I.The Meaning of Money in the Workplace
A.Money and Employee Needs
1.Money is an important factor in satisfying individual needs.
Money is a symbol of status, which relates to the innate drive to acquire.
3.Financial gain symbolizes personal accomplishments and relates to growth needs.
4.People value money as a source of feedback and a representation of goal achievement.
Compensation is one of the top three factors attracting individuals to work for an organization.
B.Money Attitudes and Values
1.Money tends to create strong emotions and attitudes, most of which are negative, such as anxiety, depression, anger, and helplessness.
2.Money is associated with greed, avarice and occasionally, generosity.
3.People with a strong money ethic believe that money is not evil; that it is a symbol of achievement, respect, and power; and it should be budgeted carefully.
4.Cultural values seem to influence attitudes toward money and a money ethic.
a.People with Confucian work values are more likely to carefully budget their money but are also more likely to spend it.
b.People in countries with a long-term orientation give money a high priority in their lives.
c.Scandinavians, Australians, ad New Zealanders have a strong egalitarian value that discourages people from openly talking about money or displaying their personal wealth.
C.Money and Social Identity
People tend to define themselves in terms of their ownership and management of money.
2.Couples tend to adopt polarized roles regarding their management and expenditure of money.
3.Men are more likely than women to emphasize money in their self-concept.
Men are shown to be more confident managing their money and are more likely to use money as a tool to influence and impress other.
A.Membership-and Seniority-Based Rewards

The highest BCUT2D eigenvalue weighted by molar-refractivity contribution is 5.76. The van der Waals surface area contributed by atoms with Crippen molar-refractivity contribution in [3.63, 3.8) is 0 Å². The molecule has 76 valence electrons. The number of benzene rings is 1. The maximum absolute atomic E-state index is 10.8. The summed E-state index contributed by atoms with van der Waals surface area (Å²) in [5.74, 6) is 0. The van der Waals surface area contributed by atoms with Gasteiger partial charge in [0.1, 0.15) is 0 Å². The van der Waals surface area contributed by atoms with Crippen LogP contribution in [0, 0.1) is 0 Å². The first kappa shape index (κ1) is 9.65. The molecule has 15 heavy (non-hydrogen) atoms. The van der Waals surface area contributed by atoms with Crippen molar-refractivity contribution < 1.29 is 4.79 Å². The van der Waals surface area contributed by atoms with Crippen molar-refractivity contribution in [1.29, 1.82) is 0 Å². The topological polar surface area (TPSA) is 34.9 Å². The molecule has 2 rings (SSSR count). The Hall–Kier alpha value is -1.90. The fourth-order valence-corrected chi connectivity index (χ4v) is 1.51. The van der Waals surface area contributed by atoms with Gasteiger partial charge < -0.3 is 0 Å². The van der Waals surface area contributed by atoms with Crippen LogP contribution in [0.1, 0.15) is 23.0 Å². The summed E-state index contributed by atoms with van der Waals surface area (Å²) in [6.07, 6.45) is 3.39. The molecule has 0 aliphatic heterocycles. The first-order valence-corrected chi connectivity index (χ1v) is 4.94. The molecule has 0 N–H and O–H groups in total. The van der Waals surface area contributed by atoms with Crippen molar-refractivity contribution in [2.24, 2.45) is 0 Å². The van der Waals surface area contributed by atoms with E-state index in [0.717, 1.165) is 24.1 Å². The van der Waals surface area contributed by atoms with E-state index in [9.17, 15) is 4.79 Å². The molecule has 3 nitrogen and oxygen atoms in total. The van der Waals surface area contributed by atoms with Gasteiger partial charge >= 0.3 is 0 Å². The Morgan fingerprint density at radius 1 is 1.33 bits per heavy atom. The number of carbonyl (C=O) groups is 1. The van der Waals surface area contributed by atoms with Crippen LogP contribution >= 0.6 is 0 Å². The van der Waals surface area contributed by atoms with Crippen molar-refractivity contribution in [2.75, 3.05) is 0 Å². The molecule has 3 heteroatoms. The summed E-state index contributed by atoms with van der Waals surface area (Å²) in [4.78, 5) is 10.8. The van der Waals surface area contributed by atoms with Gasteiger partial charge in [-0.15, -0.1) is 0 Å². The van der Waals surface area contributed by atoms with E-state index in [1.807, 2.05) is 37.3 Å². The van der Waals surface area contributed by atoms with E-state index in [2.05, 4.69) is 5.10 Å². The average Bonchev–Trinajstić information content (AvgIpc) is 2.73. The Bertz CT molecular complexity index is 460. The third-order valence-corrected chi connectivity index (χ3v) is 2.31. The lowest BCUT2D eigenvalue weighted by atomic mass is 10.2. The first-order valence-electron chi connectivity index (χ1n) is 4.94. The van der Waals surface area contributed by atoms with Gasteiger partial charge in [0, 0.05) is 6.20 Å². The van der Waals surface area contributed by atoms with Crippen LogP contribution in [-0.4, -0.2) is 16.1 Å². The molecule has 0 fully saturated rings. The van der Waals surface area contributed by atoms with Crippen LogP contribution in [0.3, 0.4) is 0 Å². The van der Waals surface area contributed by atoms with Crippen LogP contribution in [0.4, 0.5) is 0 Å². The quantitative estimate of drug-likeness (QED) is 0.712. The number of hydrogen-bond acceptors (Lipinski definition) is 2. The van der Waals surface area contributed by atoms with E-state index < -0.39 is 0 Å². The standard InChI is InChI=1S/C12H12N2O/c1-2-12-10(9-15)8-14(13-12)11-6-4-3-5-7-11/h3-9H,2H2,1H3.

1.Represent the largest part of most paychecks.
Also called “pay for pulse.”
3.Employees receive either the same wages and benefits, or these financial rewards increase with years of service.
4.Attract job applicants with security needs, reduce stress, and sometimes improve loyalty.
They do not directly motivate job performance.
6.They discourage poor performers from seeking out work better suited to their abilities.
7.Some of these rewards undermine job performance by creating continuance commitment.
Job Status-Based Rewards
1.Job evaluation is commonly used to rate the worth or status of each job, with higher pay rates going to jobs that require more skill and effort, have more responsibility, and have more difficult working conditions.
2.Organizations that don’t rely on job evaluation indirectly reward job status based on surveys estimating what other companies pay for specific jobs.
3.Job status-based pay motivates employees to compete for promotions and tries to make pay levels fair across different jobs (called internal equity).
4.One concern is that rewarding people for the worth of their jobs is inconsistent with the model of market-responsive organizations that have few layers of hierarchy and encourage initiative in everyone.
5.Status-based rewards motivate employees to compete with each other, rather than focusing their energy on customer service and other market needs.
6.They tend to reward functional specialization rather than the organization’s central goals of anticipating and responding to market needs.
7.Job evaluation systems motivate employees to increase their pay rate by exaggerating job duties and hoarding resources.
1.Organizations are shifting from rewarding job status to rewarding employees for their skills, knowledge, and other competencies that lead to superior performance.
Skill-based pay is a variation of competency-based rewards. The employees pay rate depends on the number of skill modules that he or she has mastered, not on the specific job performed on a particular day.
3.They improve workforce flexibility because they motivated employees to acquire a variety of skills that they can apply to different jobs as demands require.
4.Product or service quality tends to improve because employees with multiple skills are more likely to understand the work process and know how to improve it.
5.They are consistent with employability because they reward employees who continuously learn skills that will keep them employed.
6.A potential problem is that measuring competencies can be subjective, particularly where they are personality traits or values.
7.They are usually more objective and accurate but also expensive.
D. Performance-Based Rewards
a.Employees receive individual bonuses or awards for accomplishing a specific task or performance goal.
b.Salespeople typically earn commissions where pay increases with sales volume.
c.Piece-rate systems reward employees based on the number of units produced.
a.Organizations are shifting their focus from individuals to teams and employees are finding a larger part of their paycheck based on team performance.